Obsessive. Compulsive. Disorder.
Three words that affect every minute of my life.
At times, it feels like I'm in an endless ocean kicking and wailing for help. And just above the surface is a thick layer of glass. As I bang on it, no one can hear me. Just when I think they can, they are gone in a blink of an eye. It seems as if all hope is lost. I'm sinking lower and lower into the dark depths. I feel alone, isolated, and desolate. It was during my lowest moments that I learned how strong I am. I’ve learned how to develop the mental strength to support myself and survive another day.
With OCD, half the struggle are the compulsive actions I must do. My mind tells me, “Do ___ or else ___ will happen.” It's as if you have to fight your mind for control over yourself everyday. It tells you that you have to shower for 4 hours, that you have to clean your legs 18 times, or that you have to wash your hands 35 times. It is as if you are a slave to every torturous second of cleaning, simply for a few moments of calm and peace.
While attempting to focus at school, the anxiety and obsessive thoughts would flood my mind. I would constantly stress that someone would trigger my OCD. Living in my mind was frustrating at times, however thanks to being goal-driven (and stubborn at times), I’ve never let my diagnosis limit me. Through lots of training, failing, and determination, I learned how to fight the demons that plague me. Nonetheless, for so long, I felt I had to hide the extra weight I carry from my friends and teachers. It wasn’t until recently that I’ve realized that my mental illness isn’t something shameful. Sharing my story can help others know that they aren’t struggling alone.
By opening up and using my own personal experience to connect with others, I’ve been able to show people that we all go through our own life struggles, no matter who you are. This allowed me to be able to help my friends and peers by using the life lessons I’ve learned to help them through their tough times.
Thanks to the support and help from my psychiatrist, therapist, and family, I’ve learned how to not only cope with the obsessive thoughts, but to continue to enjoy life. Reaching out and asking for help is one lesson that I’ve learned the hard way, but by doing so, you have nothing to lose and everything to win. Asking for help was always the first step in the right direction, and while I may not have all the answers, I do believe it’s always better to learn from the mistakes of others, so that you don’t have to go through the same struggles. If you want help, on behalf of myself, your loved ones, and most importantly yourself, ask for help, because you are loved.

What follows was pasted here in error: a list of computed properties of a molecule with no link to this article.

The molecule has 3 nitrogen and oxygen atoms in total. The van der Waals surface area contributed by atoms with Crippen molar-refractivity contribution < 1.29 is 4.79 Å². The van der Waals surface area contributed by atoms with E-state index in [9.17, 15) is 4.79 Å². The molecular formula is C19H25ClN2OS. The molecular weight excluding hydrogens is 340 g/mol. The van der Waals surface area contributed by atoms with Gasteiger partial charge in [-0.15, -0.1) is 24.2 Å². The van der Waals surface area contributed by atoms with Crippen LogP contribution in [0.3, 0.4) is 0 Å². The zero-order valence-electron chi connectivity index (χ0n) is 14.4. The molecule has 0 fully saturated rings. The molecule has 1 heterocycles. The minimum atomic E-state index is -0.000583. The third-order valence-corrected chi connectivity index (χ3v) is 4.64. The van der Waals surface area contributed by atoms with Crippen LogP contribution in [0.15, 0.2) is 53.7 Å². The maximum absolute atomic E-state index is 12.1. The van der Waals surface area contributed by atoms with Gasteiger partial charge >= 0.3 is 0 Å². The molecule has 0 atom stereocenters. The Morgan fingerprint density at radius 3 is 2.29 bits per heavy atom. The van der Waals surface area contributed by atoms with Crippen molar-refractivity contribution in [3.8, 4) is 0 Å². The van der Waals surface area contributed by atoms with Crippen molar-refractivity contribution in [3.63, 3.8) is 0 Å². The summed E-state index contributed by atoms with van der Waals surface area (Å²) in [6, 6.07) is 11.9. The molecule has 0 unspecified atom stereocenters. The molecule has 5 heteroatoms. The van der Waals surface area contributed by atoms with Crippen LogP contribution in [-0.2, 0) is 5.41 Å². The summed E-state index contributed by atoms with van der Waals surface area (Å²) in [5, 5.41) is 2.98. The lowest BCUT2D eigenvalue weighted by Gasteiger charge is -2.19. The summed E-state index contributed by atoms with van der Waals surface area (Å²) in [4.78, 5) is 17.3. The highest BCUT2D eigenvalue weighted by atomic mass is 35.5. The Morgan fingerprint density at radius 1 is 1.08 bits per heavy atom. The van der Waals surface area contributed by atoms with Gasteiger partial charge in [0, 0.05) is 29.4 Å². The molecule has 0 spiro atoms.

While my life isn’t “normal” I’m still learning to constantly acknowledge the progress I’ve made. From no longer having to wash my hands to the point of bleeding, to finally being able to hug my family after over a year. It’s these smaller wins that remind me to never give up. On the other hand, I’ve surprised myself by surviving high-anxiety events, such as leading the marching band as last-minute substitute drum major. With less than a day’s notice, I applied my coping mechanisms and didn’t let my anxiety take control. While my performance may not have been the best, I’m proud of my accomplishment. Beyond hand washing and drum major-ing, I still beam with joy of how I surprised myself by pushing away the “If I do ____, what will people think?”. I’ve been able to embrace myself. Now, I explore my interest in colorguard; I’ve always prevented myself from this, because I feared the comment from people who might think of me doing something “girly”. Now, I don’t put myself in situations in which I feel I have to change my demeanor to fit the social norm. Now, I’m open with my friends about my struggles. While I’m still finding my footing, I’m beginning to learn to overcome the stigma that once seemed like a blanket of ash choking me into silence.
Throughout this process, I’ve learned to be thankful for my experiences. They’ve allowed me to learn persistence, to be open minded, and to reflect on my thoughts and emotions. When I’m struggling to push through I remind myself: “I’ve survived this long, I can survive today.” It motivates me to persevere and push forward. I now know that I have the strength to survive anything, even if it’s just by taking it one moment at a time.
In all, I know I am privileged. Privileged to have a supportive family and friends. To have access to a Psychiatrist and Therapist. But so many people may not. Many don’t have a relationship where they feel they can reach out to ask for help. Many may not have the same resources. Many may still face the stigma, silencing them into torture. As a society we must make a change. We need to normalize discussing and taking care of our mental health. We need to move forward and do our part to end the stigma which has a factor in crippling those with a mental health condition. We must make this change to help everyone who feels like one of the anonymous ones.